And you try and tell the young people of today that ….. they won’t believe you.
      They won’t!

  • Sybaseguru

    Having given 2 people jobs and seen them both go from the gutter to being very “productive” and useful members of society (and the church) I cannot underestimate the value of giving people jobs. However there’s one other corollary – those jobs need to be self sustaining – real jobs that the people doing them see as being important. I’ve seen these two guys light up when explaining to people how even being a navvy is vital to getting the building done, and at the end could point to the building and say “I helped build that” .

    • IanCad

      All work is noble. It is a shortsighted government that allows low skilled foreign workers to perform work that should be done by the natives.
      Let no one tell me that we need the foreigners because the British won’t do the grunt work. That is just not so. Same story in the USA.

      • Phil R

        “Let no one tell me that we need the foreigners because the British won’t do the grunt work”

        They won’t by and large. Don’t forget, most of our unemployed have never done any work not schoolwork, not grunt work or whatever.

        • sarky

          Cant beat a sweeping generalisation can we Phil.

          • Phil R

            I can point out families who have never worked by choice.

          • sarky

            Of course, but they are the minority. Most would rather work, it’s a little thing called pride.

          • Anton

            They’re not stupid Sarky, they know very well that hard work is a curse – just like Genesis 3 says.

            If someone who has never worked is forced by finances to take a job then he won’t at first have a good attitude, but this can change with time. A major deterrent to employing such people is, however, the privileges of employment that they also get, which most Eastern Europeans don’t. Old-fashioned Trade Unionists who want full employment have shot themselves in the foot by their success in getting such generous packages into the Statute book.

          • sarky

            Are you advocating cutting hard won workers rights?

          • Anton

            I’m advocating a joined-up debate about employment, immigration and benefits which includes the issue of workers’ rights.

          • Phil R

            To put it bluntly they are unemployed for a reason it seems.

        • IanCad

          I disagree. Sure, there are skivers but offer a man or school leaver a job and they will jump at it.
          Problem is – mainly for the young – is the nanny state. Employers dare not hire them. I say scrap HSE for a start. Or, at least give it a good pruning.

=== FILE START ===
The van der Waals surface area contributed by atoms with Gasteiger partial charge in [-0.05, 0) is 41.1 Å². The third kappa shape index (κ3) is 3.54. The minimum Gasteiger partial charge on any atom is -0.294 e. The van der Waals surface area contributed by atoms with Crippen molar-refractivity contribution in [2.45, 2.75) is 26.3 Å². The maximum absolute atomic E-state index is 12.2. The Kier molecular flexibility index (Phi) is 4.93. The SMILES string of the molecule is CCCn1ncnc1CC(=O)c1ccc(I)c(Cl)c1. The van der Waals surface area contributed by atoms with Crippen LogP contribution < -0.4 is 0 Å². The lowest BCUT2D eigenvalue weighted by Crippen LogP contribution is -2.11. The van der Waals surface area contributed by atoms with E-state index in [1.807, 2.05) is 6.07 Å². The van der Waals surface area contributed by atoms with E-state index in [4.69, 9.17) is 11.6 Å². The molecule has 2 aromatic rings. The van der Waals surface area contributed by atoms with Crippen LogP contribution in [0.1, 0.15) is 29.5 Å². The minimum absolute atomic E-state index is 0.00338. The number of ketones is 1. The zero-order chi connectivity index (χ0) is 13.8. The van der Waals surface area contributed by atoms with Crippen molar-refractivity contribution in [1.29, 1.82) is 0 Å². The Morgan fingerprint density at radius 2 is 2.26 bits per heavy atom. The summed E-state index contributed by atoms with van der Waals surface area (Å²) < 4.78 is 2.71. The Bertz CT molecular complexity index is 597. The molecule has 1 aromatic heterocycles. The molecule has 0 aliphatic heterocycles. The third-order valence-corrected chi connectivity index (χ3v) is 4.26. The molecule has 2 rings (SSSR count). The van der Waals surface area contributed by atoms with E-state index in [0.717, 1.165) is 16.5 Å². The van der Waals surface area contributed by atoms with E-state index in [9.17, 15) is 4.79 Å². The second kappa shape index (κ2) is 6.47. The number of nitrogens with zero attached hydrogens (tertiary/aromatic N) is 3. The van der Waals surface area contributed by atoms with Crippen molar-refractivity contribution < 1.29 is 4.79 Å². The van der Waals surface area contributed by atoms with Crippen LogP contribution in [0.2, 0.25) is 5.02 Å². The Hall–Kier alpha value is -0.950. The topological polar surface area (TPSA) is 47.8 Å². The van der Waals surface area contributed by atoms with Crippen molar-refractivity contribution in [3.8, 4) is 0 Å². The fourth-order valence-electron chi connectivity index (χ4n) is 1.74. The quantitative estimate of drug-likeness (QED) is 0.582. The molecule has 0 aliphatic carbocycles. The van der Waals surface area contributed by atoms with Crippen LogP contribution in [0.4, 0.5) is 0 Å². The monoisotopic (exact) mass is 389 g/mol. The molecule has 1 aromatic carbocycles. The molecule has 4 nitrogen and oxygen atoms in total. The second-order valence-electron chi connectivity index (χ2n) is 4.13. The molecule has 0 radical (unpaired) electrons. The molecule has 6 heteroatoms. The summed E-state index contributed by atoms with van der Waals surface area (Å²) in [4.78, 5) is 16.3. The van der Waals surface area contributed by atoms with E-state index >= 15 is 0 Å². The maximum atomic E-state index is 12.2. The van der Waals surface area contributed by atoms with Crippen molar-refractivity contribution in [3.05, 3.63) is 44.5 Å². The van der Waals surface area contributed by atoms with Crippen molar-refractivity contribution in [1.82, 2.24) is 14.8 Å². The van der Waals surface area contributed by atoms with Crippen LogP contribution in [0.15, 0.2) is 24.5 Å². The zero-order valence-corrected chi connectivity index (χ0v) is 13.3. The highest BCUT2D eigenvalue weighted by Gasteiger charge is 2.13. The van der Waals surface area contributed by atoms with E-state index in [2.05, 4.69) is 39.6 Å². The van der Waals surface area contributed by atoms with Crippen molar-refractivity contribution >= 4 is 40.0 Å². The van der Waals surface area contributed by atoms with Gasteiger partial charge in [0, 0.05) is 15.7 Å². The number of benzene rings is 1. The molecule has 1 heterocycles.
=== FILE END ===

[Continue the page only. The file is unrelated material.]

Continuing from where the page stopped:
• Phil R

            ” Sure, there are skivers but offer a man or school leaver a job and they will
            jump at it.”

            Yeah right.

            Been there tried that.

          • Maybe if you offered wages for work Phil they might take the job! 😉

          • Phil R

            If I am paying real money I want real work.

          • sarky

            And in the real world……..

          • Phil R

            In the real world in the UK.

            So often it seems crap work is “good enough”.

            We have to learn to be the best again as country or get used to real poverty.

            The Germans and Dutch seem to do their best and always expect the best. We need to adopt their mentality.

          • I would say employees are only as good as their employers. If you want
            perfection then you have to be perfect yourself.

            I don’t know a lot about the quality of school leavers here these days
            Phil, only from my friends children and they have gone on to
            universities. But they can’t all be no hopers where you are surely?
            You maybe need to nurture the youngsters along a bit.

            In Germany they all do apprenticeships even for working in retail,
            horticulture or cleaning industries. Professional cleaning is a
            science and if you want to work in the local healthfood or chemist
            shop you need to complete the Chemist and Drugist apprenticeship
            where you learn about herbs, remedies, nutrition and the composition
            of mainstream toiletries and cosmetics (not to be confused with a
            Pharmacist for which a degree is necessary)

            The German firms encourage and nurture the young apprentices so that they mature into good, knowledgeable employees. I guess the British
            education system is sadly not nearly as thorough.

          • Phil R

            I was talking to a German Doctor a few weeks ago. He told me that he used to be a teacher. I seemed surprised, but he said he did it as part of his role as a doctor. I asked him who did he teach and he said hairdressers. When I seemed surpirsed, he told me it was very important and all German hairdressers need to pass the module he taught.

            It was to spot heath problems from hair texture skin and other clues. He said they often spotted problems before anyone else and saved lived.

            He asked didn’t hairdressers have the same training in England?

          • Phil R

            My point was not that that school leavers could not be trained, but it costs money to get them up to an acceptable standard.

            Since I can find good experienced staff I don’t need to train anyone and it involves real costs to train someone which is far more than the difference in pay between experienced and none.

            My view is that school leavers should be willing to work for free or pay for their own training.